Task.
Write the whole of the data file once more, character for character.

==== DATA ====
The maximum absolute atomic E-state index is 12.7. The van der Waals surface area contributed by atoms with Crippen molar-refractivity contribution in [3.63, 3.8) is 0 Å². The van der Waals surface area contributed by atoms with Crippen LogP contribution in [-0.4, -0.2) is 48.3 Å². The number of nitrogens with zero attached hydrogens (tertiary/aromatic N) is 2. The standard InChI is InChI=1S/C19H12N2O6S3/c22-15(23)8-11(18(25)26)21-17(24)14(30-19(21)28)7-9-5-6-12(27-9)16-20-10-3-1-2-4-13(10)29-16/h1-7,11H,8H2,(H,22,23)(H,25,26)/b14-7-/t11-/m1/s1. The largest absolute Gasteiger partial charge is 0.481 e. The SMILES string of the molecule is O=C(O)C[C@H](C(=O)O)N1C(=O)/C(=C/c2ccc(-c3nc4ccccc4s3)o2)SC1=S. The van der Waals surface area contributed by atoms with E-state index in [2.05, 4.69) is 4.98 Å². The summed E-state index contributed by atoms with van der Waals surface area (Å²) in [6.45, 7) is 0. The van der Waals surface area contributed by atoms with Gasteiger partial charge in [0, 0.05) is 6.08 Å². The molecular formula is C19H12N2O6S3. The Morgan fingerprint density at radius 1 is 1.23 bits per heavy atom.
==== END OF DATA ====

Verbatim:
The maximum absolute atomic E-state index is 12.7. The van der Waals surface area contributed by atoms with Crippen molar-refractivity contribution in [3.63, 3.8) is 0 Å². The van der Waals surface area contributed by atoms with Crippen LogP contribution in [-0.4, -0.2) is 48.3 Å². The number of nitrogens with zero attached hydrogens (tertiary/aromatic N) is 2. The standard InChI is InChI=1S/C19H12N2O6S3/c22-15(23)8-11(18(25)26)21-17(24)14(30-19(21)28)7-9-5-6-12(27-9)16-20-10-3-1-2-4-13(10)29-16/h1-7,11H,8H2,(H,22,23)(H,25,26)/b14-7-/t11-/m1/s1. The largest absolute Gasteiger partial charge is 0.481 e. The SMILES string of the molecule is O=C(O)C[C@H](C(=O)O)N1C(=O)/C(=C/c2ccc(-c3nc4ccccc4s3)o2)SC1=S. The van der Waals surface area contributed by atoms with E-state index in [2.05, 4.69) is 4.98 Å². The summed E-state index contributed by atoms with van der Waals surface area (Å²) in [6.45, 7) is 0. The van der Waals surface area contributed by atoms with Gasteiger partial charge in [0, 0.05) is 6.08 Å². The molecular formula is C19H12N2O6S3. The Morgan fingerprint density at radius 1 is 1.23 bits per heavy atom.